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TOPIC: Heart rate monitor and fat burning zone, confused

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February 3, 2013 7:29 AM
I've just got a Polawr FT7 heart rate monitor and used it for the first time while cleaning this afternoon. In 60 minutes it told me that I burnt off 363 calories and that I was in the fat burning zone (under 130 BPM) for 33 mins and the fitness zone for 27 mins.

My goal is fat loss primarily so does this mean that I need to lower my intensity when I'm active and slow down a bit? I don't want to find myself burning loads of calories, eating most of them back and getting fitter but find that I'm not losing fat.

Later today I'm planning on doing a yoga workout JM yoga meltdown which may be slower paced than the cleaning I did earlier today so maybe better for fat loss. I have to say I'm a little confused because I'm following a 90 strength and cardio program which encourages you to work hard to burn maximum calories but what's the point if it's not going to help me lose fat, only to get fitter.
Edited by JAT74 On February 3, 2013 7:29 AM
February 3, 2013 7:39 AM
February 3, 2013 8:04 AM
February 3, 2013 8:06 AM
I don't know much about heart rate monitors, but if you're creating a caloric deficit through eating and exercise you are going to lose "fat" or weight.
February 3, 2013 8:23 AM
Right, it is a percentage game. In the fat burning zone, which is lower intensity, a higher percentage of the calories you burn come from fat. However, at a higher intensity you burn lots more calories overall. So when you do the maths, you will burn more fat at the higher intensity. You know, like 80% of a low number is still a low number! Google myth of fat burning zone and you will find lots of info.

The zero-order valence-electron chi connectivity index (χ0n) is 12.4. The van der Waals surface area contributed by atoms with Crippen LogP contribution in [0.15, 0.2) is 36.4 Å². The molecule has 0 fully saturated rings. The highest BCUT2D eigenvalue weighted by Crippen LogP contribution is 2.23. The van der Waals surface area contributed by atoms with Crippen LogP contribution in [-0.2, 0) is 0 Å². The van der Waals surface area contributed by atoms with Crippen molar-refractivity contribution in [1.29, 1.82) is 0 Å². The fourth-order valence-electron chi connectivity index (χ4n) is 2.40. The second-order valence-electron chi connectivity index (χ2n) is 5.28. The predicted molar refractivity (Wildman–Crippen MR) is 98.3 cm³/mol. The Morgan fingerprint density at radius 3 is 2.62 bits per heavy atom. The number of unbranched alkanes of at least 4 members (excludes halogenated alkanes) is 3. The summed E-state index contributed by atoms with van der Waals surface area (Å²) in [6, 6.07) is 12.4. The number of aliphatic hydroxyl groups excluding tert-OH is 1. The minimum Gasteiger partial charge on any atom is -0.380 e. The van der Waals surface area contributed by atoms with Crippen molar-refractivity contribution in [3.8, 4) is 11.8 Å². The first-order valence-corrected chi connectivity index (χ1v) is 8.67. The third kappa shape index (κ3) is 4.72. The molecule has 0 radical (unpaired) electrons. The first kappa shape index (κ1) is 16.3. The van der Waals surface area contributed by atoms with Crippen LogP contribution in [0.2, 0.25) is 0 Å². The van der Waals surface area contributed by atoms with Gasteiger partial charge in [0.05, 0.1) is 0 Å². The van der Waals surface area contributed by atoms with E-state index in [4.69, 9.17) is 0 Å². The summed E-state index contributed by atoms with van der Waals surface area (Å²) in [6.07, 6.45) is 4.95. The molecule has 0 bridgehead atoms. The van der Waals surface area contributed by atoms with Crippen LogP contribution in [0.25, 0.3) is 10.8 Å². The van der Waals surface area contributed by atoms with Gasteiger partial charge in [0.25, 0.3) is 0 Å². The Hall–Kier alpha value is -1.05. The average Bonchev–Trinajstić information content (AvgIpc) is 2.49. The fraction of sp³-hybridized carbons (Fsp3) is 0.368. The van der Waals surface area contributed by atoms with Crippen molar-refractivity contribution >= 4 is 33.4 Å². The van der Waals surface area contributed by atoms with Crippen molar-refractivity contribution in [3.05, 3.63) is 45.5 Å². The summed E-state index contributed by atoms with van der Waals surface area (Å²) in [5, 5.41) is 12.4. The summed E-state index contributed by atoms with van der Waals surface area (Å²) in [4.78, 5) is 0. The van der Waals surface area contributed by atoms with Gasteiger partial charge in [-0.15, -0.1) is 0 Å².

I do all my training at high intensity and I have lost something like 5% body fat points since New Year.
Edited by susannahsutton1 On February 3, 2013 8:23 AM
February 3, 2013 8:30 AM
The fat burning zone is determined on "averages" which makes all those charts wrong....

Think of an average as this: There are 40 men / women in a bar. Bill Gates walks into the bar for a drink. The AVERAGE worth per person in that bar is over $1,000,000,000.00.

Even within a single elite sports team, such as Olympic rowers in their 20s, maximum heart rates have been reported as varying from 160 to 220. Such a variation would equate to a 60 or 90 year age gap in the linear equations above, and would seem to indicate the extreme variation about these average figures. <- This was taken from wiki.
February 3, 2013 8:33 AM
Have sent you a message with some more info

Most important I think is to do exercise you enjoy so that you do lots of it and fat will take care of itself!


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